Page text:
Parasite ScreeningPosted on June 12, 2015
An infection with parasites generally leads to poor health in pets. Hookworms, roundworms (ascarids), whip worms and others can be contracted from the environment, your pet’s mother during pregnancy and lactation, leading to an infection of your pet. More importantly, hookworms (via direct cutaneous/skin penetration and migration) and roundworms (via ingestion of fecally contaminated sand, dirt, etc.) are important zoonotic diseases, meaning they have been shown to infect multiple species, in this case people. Vomiting, diarrhea, anemia, weight loss, coughing, lethargy, distended abdomen, bloody stool, and anorexia are common (but non-specific) clinical signs seen in animals with parasites. Sometimes it is possible to see worms in the feces, vomitus, or even around the tail area. If left untreated, parasitic infections can become severe enough to cause serious illness or even death.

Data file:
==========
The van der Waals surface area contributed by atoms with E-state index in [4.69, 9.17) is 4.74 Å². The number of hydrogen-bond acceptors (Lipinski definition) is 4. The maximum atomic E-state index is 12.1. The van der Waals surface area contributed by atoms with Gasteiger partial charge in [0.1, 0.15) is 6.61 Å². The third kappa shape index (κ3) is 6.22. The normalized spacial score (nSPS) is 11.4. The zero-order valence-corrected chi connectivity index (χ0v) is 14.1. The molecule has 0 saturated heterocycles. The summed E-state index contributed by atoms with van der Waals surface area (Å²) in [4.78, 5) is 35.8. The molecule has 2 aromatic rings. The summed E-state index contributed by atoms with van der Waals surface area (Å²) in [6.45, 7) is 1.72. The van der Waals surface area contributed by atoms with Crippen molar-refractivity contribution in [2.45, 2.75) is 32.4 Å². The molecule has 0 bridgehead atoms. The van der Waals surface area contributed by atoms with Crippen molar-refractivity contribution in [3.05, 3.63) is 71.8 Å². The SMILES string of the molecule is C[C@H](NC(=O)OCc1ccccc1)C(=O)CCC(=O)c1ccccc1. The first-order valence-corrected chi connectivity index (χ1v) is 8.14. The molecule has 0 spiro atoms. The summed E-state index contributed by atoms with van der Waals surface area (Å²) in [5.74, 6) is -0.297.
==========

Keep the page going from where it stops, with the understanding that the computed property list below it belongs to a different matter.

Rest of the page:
Puppies and kittens (and their mothers if present) should be treated with appropriate anthelmintics (dewormers) when they are 2, 4, 6, and 8 weeks of age. Puppies and kittens should be put on monthly preventives that have efficacy against a variety of parasites as soon as label recommendations allow. If puppies and kittens are not treated until 6 to 8 weeks of age or later, they should be put on a monthly preventive according to label recommendations, dewormed again in 2 weeks, and then maintained on monthly preventives thereafter. Beginning treatment when puppies and kittens are 2 weeks of age will help minimize environmental contamination and future chances of infection as infective eggs can remain in the environment for years. It is then recommended that fecal examination 2 to 4 times in the first year and 1 to 2 times annually thereafter, depending on the age of the animal and its prior history of infection.